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Dr. Pedro Cavadas, who led teams performing Spain's first double hand transplant in 2006 and first face transplant in 2009, recently led a team of 35 professionals at La Fé Hospital in Valencia to achieve the world's first transplant of two legs.

Innovative Transplant Procedure Widely Questioned

The recipient, identified only as a man in his 20's who lost both legs "high above the knees" was reportedly elated to see new legs when he woke up from the 10-hour surgery. A chorus of medical critics, question the ethics and efficacy of the procedure.



Wouldn't Artificial Legs Be Better?

Almost as soon as the procedure was announced, medical experts outside of Spain voiced strident objections. The most common criticism of Dr. Cavadas' daring procedure was that artificial legs should be just fine.

The fact is, millions of people use prosthetic devices to replace missing legs with great success. There are amputees who walk, run, ski, skydive, and even participate in track and field events with their artificial legs. The process of adjusting to an prosthetic limb, however, is always fraught with difficulty.

One of the most commonly overlooked problems after the loss of a limb is the need for more nutrients, rather than less. Many amputees fall into even poorer health because of the body's demand for protein and calories to repair the whole-body trauma caused by the amputation event.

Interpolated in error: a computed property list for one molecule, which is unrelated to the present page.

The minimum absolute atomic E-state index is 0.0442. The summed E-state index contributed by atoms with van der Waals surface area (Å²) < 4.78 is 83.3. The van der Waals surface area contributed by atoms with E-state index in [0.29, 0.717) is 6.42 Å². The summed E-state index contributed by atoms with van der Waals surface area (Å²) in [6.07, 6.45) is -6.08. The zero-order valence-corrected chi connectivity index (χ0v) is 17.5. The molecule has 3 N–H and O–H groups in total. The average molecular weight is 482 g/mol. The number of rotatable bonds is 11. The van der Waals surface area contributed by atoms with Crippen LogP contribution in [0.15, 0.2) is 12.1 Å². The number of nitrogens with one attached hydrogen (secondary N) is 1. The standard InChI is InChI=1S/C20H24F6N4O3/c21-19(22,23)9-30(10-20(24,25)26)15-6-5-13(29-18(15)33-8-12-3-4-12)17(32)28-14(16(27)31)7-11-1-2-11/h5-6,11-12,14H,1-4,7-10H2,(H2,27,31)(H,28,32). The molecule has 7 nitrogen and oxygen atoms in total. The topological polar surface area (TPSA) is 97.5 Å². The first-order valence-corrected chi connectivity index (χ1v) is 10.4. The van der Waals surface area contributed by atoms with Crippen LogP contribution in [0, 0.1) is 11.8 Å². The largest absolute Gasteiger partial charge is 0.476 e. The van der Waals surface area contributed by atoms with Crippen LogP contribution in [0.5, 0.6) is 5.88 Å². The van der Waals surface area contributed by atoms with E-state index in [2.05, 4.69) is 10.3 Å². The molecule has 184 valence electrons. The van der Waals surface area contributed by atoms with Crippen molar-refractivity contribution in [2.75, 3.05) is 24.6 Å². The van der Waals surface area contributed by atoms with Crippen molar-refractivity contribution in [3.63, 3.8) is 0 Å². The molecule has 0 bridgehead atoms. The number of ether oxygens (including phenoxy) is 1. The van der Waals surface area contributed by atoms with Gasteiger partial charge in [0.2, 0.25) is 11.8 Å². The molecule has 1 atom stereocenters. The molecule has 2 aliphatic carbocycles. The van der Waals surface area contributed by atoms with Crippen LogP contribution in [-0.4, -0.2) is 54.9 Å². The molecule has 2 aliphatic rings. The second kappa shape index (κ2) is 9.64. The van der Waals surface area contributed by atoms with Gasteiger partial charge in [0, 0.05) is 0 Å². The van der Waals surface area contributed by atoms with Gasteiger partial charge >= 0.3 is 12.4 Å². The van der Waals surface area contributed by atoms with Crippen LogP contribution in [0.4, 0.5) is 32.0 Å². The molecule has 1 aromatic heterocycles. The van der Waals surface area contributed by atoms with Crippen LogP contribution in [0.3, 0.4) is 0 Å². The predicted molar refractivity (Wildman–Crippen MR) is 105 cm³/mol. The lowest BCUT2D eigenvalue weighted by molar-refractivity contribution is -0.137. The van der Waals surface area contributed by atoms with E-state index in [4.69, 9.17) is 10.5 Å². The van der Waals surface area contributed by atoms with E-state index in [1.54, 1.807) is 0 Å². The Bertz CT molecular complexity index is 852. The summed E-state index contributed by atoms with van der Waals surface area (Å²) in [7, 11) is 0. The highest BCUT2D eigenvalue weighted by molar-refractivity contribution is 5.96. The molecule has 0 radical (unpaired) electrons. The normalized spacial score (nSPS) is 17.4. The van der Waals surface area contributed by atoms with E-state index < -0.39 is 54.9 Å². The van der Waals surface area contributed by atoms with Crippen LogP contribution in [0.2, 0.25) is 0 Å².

One of the most widely reported problems after the loss of a limb is the need for a good fit. There has to a be a socket into which to fit the leg. High-leg amputations don't leave an easily usable stump.

In addition to inevitable problems with attachment, there are also frequent problems with alignment, suspension, and usability. The first prosthetic offered to the amputee simply may not work. All of the problems around the use of the artificial limb have to be worked out while the patient is still recovering  physically and mentally from the trauma of losing the leg or legs.

Dr. Cavadas simply states that prosthetic limbs were not an option for this patient, and that the patient was very happy to receive the transplant. Any further comment would compromise the privacy of the patient. Concern for patient confidentiality has not restrained critics from around the world from claiming that it was unethical to subject this patient to a clearly experimental procedure, but a better question might be, is it likely to work?

The Long Road to Recovery After Double-Leg Transplant

Chances are that neither Cavadas nor his patient will know whether the transplant was successful for at least 1 to 2 years. The arterial and venous "plumbing" of the legs were connected to the recipient's body during the 10-hour surgery. Connection of the new legs to the patient's central nervous system may take several years.

The reason full recovery may be very slow, if it happens at all, is that nerves grow very slowly. The nerves from the patient's spine have to grow into the patient's new legs, and the progression will be typically just 1 inch (25 mm) a month. Touch sensation and motor control are likely to be reestablished from the tops of the legs down.

Meanwhile, it is critical for the patient to be treated with anti-rejection drugs, so his immune system does not destroy the legs as foreign tissue.

Will the procedure work? We simply don't know yet. Are real legs preferable to artificial limbs? If nerves regenerate, muscles work, and transplant rejection can be held at bay, there is no doubt they would be.

  • de Lago, M. World's first double leg transplantation is carried out in Spain. BMJ. 2011 Jul 18
  • 343:d4541. doi: 10.1136/bmj.d4541.